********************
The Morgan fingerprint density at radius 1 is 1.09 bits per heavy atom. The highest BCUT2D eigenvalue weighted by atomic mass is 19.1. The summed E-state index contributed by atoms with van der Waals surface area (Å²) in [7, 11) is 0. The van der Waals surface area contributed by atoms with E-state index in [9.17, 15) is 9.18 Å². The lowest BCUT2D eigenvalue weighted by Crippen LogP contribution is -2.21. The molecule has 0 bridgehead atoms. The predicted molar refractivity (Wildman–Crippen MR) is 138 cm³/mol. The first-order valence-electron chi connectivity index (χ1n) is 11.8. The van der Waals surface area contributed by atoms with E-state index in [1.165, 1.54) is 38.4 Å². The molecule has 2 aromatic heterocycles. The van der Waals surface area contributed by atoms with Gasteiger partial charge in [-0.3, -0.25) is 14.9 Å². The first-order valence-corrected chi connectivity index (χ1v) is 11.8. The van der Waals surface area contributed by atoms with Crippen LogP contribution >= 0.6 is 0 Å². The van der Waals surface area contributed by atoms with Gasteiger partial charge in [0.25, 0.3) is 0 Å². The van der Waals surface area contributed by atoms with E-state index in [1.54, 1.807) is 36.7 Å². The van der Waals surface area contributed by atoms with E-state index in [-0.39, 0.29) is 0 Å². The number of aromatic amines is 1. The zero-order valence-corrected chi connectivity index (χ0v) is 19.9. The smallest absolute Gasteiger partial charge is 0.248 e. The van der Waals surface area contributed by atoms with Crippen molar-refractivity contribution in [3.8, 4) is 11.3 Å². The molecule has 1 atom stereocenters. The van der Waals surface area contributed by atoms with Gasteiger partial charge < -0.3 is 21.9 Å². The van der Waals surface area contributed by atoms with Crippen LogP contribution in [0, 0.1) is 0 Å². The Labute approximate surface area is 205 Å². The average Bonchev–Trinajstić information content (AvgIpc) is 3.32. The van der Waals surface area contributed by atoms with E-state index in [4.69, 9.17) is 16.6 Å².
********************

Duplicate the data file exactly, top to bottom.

The Morgan fingerprint density at radius 1 is 1.09 bits per heavy atom. The highest BCUT2D eigenvalue weighted by atomic mass is 19.1. The summed E-state index contributed by atoms with van der Waals surface area (Å²) in [7, 11) is 0. The van der Waals surface area contributed by atoms with E-state index in [9.17, 15) is 9.18 Å². The lowest BCUT2D eigenvalue weighted by Crippen LogP contribution is -2.21. The molecule has 0 bridgehead atoms. The predicted molar refractivity (Wildman–Crippen MR) is 138 cm³/mol. The first-order valence-electron chi connectivity index (χ1n) is 11.8. The van der Waals surface area contributed by atoms with E-state index in [1.165, 1.54) is 38.4 Å². The molecule has 2 aromatic heterocycles. The van der Waals surface area contributed by atoms with Gasteiger partial charge in [-0.3, -0.25) is 14.9 Å². The first-order valence-corrected chi connectivity index (χ1v) is 11.8. The van der Waals surface area contributed by atoms with Crippen LogP contribution >= 0.6 is 0 Å². The van der Waals surface area contributed by atoms with Gasteiger partial charge in [0.25, 0.3) is 0 Å². The van der Waals surface area contributed by atoms with E-state index in [1.54, 1.807) is 36.7 Å². The van der Waals surface area contributed by atoms with E-state index in [-0.39, 0.29) is 0 Å². The number of aromatic amines is 1. The zero-order valence-corrected chi connectivity index (χ0v) is 19.9. The smallest absolute Gasteiger partial charge is 0.248 e. The van der Waals surface area contributed by atoms with Crippen molar-refractivity contribution in [3.8, 4) is 11.3 Å². The molecule has 1 atom stereocenters. The van der Waals surface area contributed by atoms with Gasteiger partial charge < -0.3 is 21.9 Å². The van der Waals surface area contributed by atoms with Crippen LogP contribution in [0, 0.1) is 0 Å². The Labute approximate surface area is 205 Å². The average Bonchev–Trinajstić information content (AvgIpc) is 3.32. The van der Waals surface area contributed by atoms with E-state index in [4.69, 9.17) is 16.6 Å².